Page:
After nearly a decade of experience in the Toronto wedding industry, having met countless wonderful couples who work together and having had a lot of personal intimate conversations with industry pros, my personal advice would be to venture into starting a studio with your romantic partner with caution. Here are the top seven reasons why.
Are you feeling stuck in your work routine and want to unleash some creativity that isn't constrained by client's requests and demands? Why not plan a styled shoot and let that that artistic passion come out? Here are a few things to help you make it a successful and enjoyable endeavor.
When we think of "need to own" lenses, sometimes we ignore the utility for the aesthetics. Other times, when looking at new equipment it really comes down to the usability of a lens and whether it should be taking up space in your bag. If you’re trying to make those decisions now, Pye Jirsa may be able to help.
Recently, I teamed up with Ted Linczak to discuss a simple source of revenue that many wedding photographers fail to utilize well: wedding albums. Ted adds tens of thousands of dollars to his business every year with a few simple workflow and sales techniques. In this video, he shares some of his tips.
Being a wedding photographer is tough enough, but there are some small steps you can take to make your job easier that really add up in the long run. This helpful video will give your four lesser discussed ideas to make your wedding photography life just a little better.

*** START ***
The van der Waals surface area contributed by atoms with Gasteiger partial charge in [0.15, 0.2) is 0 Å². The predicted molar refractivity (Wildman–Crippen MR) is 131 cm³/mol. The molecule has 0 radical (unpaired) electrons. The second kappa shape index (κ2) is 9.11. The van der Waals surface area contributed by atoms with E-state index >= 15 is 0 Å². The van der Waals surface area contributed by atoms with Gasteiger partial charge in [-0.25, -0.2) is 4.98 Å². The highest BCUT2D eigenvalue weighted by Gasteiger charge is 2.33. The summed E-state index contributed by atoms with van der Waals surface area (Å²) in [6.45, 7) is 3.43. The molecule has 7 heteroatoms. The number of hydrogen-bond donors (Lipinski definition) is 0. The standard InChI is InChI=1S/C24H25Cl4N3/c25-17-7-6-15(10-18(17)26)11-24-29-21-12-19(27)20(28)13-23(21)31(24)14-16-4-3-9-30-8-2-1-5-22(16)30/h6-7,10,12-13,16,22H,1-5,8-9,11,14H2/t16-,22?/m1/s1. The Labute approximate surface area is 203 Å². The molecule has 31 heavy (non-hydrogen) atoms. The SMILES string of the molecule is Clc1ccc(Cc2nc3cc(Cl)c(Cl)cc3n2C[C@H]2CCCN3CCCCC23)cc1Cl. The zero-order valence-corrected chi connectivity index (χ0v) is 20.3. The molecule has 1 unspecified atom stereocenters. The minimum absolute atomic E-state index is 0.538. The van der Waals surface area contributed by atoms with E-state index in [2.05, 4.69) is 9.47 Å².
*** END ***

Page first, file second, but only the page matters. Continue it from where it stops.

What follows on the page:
The rise and democratization of digital photography over the past 15 years has been, I would describe, as one of the most socially changing movements in the world, ever. Though the cellular phone may have been the initial catalyst, the camera accompanying that communication device has now allowed billions of people to interact and share worldwide events from a nation's political upheavals to the birth of their own child. With sales of standalone cameras dropping nearly in half in the past seven years, has photography changed for the better, and is this the end of making money in photography?
Wedding photographers have been discussing what they describe as the biggest “red flags” when shooting a couple on their big day that signify the marriage is unlikely to last. Taking place on a Reddit thread (where else?), many of the contributors agreed on tell-tale signs of a doomed partnership.